Published: MANCHESTER CONFIDENTIAL, 10th June 2008
Focus on Art: "Lowry: Is the Old Bugger Any Good?"
Artist: L S Lowry
You mean you live in the North and don't know? LS Lowry, born in 1887, a tall, suited, Lancashire man turned self taught artist has long been a household name. Often thought of as naive, his sentimental sketches and paintings depicting industrial working class landscapes and people brought him ridicule but also fame. He is now considered to be one of Britain's most popular and celebrated artists.
What and Where? Coming From the Mill, The Lowry
Yes indeed. Here we have one of those industrial scenes the punters love so much. 'Coming from the Mill' depicts closing time at the factories, workers stream out of the gates on to the street and make their way home. The people are puppet like, no expression or individual characteristics bar the different colours of their clothes. Caps and red or dark green jackets throng the crowd. Their feet clad in oversized black boots. This should make the crowd seem like a mass, an organism of 'the people', yet it does not. In this painting, as with most of Lowry's, every figure seems to be alone. Lowry shows us, through his own experience of solitude, that there is emptiness in multitude.
Looking at 'Coming from the Mill' is like creating a story inside your head. Each individual can be taken, their life and activities constructed. In the right bottom corner a horse rears, throwing back the carriage driver in surprise. Two children stand side by side behind a fence, left out and observing others at play. While on the far left someone leans out of a window to talk to a mother below, a baby slung across her back. These characters turn into real people; they and the scene become symbolic of a nostalgic past that viewers remember knowing.
L S Lowry developed a very personal and stylised technique. The composition of 'Coming from the Mill' is linear and graphic, the oil paint thick and his colour palette limited. The buildings are flat, with simplistic white curtains and emotive, sombre ochre and red walls; their diluted and un-solid colour reflects the lack of money within. The buildings create a grid on the canvas and trap the wandering figures within the white roads. This painting is not one of freedom, but necessity and labour. The figures are hunched, head down and exhausted.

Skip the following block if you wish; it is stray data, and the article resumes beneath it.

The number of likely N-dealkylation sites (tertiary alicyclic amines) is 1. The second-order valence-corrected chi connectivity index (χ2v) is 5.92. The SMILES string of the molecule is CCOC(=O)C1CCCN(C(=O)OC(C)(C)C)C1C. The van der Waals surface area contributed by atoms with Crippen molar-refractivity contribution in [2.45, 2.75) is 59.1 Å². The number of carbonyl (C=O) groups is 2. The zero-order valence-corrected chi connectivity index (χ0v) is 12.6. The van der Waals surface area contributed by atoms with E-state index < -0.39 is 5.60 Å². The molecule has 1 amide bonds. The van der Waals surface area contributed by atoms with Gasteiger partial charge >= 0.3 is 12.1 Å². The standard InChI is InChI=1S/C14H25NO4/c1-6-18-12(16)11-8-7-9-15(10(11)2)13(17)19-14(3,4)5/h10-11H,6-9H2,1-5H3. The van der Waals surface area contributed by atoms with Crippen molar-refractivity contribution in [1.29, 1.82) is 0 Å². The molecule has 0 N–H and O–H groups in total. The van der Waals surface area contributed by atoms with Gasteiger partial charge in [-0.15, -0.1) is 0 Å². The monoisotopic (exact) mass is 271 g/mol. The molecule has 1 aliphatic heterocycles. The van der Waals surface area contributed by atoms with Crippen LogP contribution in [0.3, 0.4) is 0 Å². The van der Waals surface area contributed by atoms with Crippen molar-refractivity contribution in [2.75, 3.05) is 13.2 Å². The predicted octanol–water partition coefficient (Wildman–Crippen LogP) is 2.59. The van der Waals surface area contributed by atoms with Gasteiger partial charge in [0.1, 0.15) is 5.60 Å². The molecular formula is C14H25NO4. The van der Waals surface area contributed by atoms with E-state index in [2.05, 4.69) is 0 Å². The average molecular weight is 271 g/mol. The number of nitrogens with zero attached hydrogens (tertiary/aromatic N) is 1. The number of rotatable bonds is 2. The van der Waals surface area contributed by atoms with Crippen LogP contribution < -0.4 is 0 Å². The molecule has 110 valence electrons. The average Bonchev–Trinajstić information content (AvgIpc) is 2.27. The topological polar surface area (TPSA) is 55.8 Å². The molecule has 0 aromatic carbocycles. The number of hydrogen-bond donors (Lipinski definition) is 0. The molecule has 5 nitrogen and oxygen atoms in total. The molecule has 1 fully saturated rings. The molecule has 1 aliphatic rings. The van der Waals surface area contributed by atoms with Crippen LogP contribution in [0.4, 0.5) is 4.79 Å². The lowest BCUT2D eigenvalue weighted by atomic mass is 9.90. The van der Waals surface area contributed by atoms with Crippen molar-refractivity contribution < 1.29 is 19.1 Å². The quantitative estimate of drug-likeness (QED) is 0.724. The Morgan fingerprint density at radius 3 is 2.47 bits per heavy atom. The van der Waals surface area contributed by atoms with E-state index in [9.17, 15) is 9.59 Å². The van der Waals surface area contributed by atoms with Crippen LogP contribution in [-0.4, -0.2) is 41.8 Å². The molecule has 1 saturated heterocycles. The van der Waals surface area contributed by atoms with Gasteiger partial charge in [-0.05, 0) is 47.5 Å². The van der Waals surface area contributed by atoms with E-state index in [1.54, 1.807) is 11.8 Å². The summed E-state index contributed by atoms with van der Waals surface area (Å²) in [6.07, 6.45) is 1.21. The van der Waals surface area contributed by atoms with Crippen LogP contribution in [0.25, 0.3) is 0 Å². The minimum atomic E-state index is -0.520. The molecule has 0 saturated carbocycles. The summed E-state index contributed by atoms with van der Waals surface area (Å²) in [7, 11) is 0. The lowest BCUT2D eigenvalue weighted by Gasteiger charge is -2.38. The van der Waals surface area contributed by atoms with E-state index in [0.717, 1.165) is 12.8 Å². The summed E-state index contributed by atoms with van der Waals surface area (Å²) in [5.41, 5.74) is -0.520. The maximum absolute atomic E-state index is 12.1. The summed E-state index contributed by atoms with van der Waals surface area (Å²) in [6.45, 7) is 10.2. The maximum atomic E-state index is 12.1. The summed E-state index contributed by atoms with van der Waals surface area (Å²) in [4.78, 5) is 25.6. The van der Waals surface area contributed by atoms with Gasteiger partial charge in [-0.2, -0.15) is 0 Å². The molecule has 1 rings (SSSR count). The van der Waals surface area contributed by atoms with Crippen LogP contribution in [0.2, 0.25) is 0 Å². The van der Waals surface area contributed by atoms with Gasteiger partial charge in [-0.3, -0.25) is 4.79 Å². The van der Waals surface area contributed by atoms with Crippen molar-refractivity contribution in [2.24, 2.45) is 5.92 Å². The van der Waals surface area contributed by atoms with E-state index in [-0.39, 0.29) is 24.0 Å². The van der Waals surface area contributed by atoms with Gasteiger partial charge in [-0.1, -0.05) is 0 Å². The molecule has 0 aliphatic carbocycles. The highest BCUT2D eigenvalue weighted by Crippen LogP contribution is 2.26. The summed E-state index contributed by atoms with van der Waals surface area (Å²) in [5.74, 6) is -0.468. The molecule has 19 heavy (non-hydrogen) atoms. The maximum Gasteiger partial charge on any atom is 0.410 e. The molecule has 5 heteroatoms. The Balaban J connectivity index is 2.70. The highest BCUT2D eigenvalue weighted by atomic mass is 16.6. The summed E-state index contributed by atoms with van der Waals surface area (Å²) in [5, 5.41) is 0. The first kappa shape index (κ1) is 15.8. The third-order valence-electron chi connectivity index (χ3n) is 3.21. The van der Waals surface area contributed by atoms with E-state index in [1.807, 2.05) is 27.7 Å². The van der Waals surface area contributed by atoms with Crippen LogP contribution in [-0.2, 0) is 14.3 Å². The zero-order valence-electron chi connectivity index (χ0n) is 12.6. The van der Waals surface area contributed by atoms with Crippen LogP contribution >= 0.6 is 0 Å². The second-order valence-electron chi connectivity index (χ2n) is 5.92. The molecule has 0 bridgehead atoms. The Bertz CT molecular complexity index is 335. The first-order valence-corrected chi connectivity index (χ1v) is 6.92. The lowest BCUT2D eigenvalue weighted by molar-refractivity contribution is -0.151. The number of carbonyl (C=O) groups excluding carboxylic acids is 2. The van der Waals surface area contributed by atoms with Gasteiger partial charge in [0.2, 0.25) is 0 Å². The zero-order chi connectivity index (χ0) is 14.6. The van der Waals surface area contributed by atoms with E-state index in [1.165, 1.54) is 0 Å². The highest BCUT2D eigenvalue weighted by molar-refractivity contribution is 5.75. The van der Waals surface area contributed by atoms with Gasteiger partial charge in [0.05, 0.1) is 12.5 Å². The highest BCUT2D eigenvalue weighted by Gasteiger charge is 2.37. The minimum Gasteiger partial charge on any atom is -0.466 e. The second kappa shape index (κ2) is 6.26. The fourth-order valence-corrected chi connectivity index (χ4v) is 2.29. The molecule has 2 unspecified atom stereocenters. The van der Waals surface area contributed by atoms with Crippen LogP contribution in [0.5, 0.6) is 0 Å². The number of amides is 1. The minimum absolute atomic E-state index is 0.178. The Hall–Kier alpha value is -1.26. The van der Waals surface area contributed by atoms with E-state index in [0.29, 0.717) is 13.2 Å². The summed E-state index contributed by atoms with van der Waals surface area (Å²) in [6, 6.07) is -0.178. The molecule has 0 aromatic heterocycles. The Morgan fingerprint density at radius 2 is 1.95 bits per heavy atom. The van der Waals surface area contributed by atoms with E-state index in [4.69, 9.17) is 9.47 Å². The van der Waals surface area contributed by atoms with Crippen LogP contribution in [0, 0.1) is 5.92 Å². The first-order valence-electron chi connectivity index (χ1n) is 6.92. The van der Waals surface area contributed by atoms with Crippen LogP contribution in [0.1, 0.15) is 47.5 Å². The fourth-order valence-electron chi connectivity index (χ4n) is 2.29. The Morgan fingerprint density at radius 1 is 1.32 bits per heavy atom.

What and Where? Man with Red Eyes, The Lowry
Well sort of. 'Man with Red Eyes' is a shocking and disturbing image, and a far cry from the heavily populated and distant figures in 'Coming from the Mill'. A man, worn and angry, stares directly out of the canvas, his large eyes burning with a sore red. The directness and raw emotion of his look arrests you.
Though a composite image, 'Man with Red Eyes' was started as a self-portrait. It was, as Lowry explained, him 'letting off steam'. For eight years Lowry had nursed his bed-ridden mother, simultaneously holding down a full time job and painting in the early hours of the morning. This painting he made right before her death, at a time when he felt frayed and on the brink of breaking. It's not Lowry, but the expression of his internal turmoil.
Lowry depicts this anonymous man with stark and grotesque detail. Small dark hairs protrude from his ears; the skin under his eyes is a heavy and dull grey. This man personifies not only Lowry's pain and grief at the time of its composition, but also that of the downtrodden worker, driven and laden by economic necessity. His brow is deeply furrowed, the unshaven stubble twinged with steel grey.
The man, hard and stern, also appears as though completely naked. He is bare and vulnerable in his anger. The red colour of his eyes, nose and scarf form a centre to the canvas. The scarf is tight as if slightly strangling him, while the overly large black cloak envelops him, overcomes his body, curving his shoulders, repressive. When asked about this painting, Lowry replied, "It frightens me".
On Lowry differ greatly. Many find his work sentimental, the language he speaks too simplistic. Looking at both paintings the subject does not feel real, but distanced. This is probably because Lowry did not depict real places or people. They are composite images, or as Lowry described them 'dreamscapes', created and imagined as he sat, tweed suited, in an armchair before his easel. Hence his rather ambiguous titles such as 'A Lancashire Town'. This makes his work surreal, but also at times frustrating and annoyingly innocent.
Yet people identify with them and come in their hordes to see them. The Royal Academy retrospective exhibition of his works in 1976 broke all records of attendance for a twentieth century artist. His mill scenes and portraits convey a uniquely English sentiment, very much of the industrial period. The landscapes are typical, full of shared associations. The boots and caps, smoke filled skylines and thronging crowds surging from the factories feel familiar.
Maybe the men do look like sticks, the whole painting somewhat cartoonish. Maybe, the industrial subject does not seem gritty enough, the white pavements too unbelievable. Maybe as comedian Harry Hill tells us, you could replicate it age 10. But maybe that's not the point.
L S Lowry was always aware that every painting he did was an extension of himself. He was a man drawn, not to document correctly what was in front of the work, but to show what he saw through himself, his feelings. His paintings were his indulgence, so why should they not be our indulgence too? Buy a poster for your living room, hallway and bathroom, as two loudly indecisive ladies were doing in the gift shop.
Both these works can be viewed in the Lowry, The Quays. 0870 1112020 www.thelowry.com